Did you need to self-publish on e-books before a publisher took you up?

Yes – I had a zillion rejections with my debut novel before I took control and self-published. The book shot to #3 in Women’s Fiction on Amazon and was E-book of the Week in The Sun Newspaper. The press came out in force and the book was a big success. Suddenly publishers were interested.

Would you recommend self-publishing and building an audience before approaching a publisher? If so, what benefits do you see that it might have for the aspiring novelist?

Yes, I absolutely would. I would advise that the self-publisher is as professional as possible and does everything in their power to ensure a superb book. From cover design to proof-reading and editing, get professional help and make it the best you can. Providing you have written something that has a saleable market, remember that marketing is critical and if you don’t know how to do this pay someone who does – it will make or break your book. I have turned publishers down because I thought they weren’t a good fit or something didn’t quite resonate, self-publishing is very powerful now and cream rises to the top! You will get noticed if you write well and work hard.

Does writing provide sufficient income to live on? And how long did it take before this happened?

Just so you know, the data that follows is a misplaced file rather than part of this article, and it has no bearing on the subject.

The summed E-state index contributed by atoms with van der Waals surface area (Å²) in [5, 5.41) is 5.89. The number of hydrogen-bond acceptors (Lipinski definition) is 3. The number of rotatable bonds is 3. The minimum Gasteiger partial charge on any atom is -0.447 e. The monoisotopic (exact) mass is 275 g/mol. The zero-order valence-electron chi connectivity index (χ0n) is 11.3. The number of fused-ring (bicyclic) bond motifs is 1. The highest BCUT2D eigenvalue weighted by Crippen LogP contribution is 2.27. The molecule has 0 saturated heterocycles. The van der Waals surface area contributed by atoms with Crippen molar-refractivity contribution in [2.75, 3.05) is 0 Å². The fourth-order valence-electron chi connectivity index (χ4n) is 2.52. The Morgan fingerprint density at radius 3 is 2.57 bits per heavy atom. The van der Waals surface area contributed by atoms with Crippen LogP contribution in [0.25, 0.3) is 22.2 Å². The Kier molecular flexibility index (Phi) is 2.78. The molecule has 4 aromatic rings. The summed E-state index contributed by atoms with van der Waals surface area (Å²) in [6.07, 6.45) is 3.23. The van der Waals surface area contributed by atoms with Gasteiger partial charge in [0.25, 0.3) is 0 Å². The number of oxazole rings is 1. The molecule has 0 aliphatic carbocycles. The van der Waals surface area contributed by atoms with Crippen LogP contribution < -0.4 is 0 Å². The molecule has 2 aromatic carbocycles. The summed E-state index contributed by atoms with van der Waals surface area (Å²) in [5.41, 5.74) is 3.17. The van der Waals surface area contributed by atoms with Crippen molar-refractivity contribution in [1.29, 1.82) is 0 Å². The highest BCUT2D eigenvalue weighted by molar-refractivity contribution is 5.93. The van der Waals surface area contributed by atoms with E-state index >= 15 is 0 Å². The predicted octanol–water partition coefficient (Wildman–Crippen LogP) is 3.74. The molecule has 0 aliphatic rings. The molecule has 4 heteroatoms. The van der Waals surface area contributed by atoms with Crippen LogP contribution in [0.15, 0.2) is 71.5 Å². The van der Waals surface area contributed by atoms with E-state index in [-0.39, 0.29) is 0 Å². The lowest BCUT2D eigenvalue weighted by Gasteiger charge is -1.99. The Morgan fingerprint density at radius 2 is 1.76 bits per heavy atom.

Does anyone really tell you what they earn from writing? In the UK the top 10% of professional authors make £60k plus per annum with the top 5% over £100k. Lower earning writers (possibly the majority) average around £11k. Writing is the icing on the cake for me not just from novels but articles, short stories and features and I know that you are only as good as your last book and have to keep on writing.

What is the funniest thing that happened to you on a book tour?

I was due to make a speech to a large audience and having been told by the host that she’d announce a ‘comfort break,’ then I was on stage. I was halfway to the ladies room when I heard over the mic, “I’d like you all to welcome Caroline James…” Flustered, I had to hurl myself back on stage and cross my legs for the next forty minutes…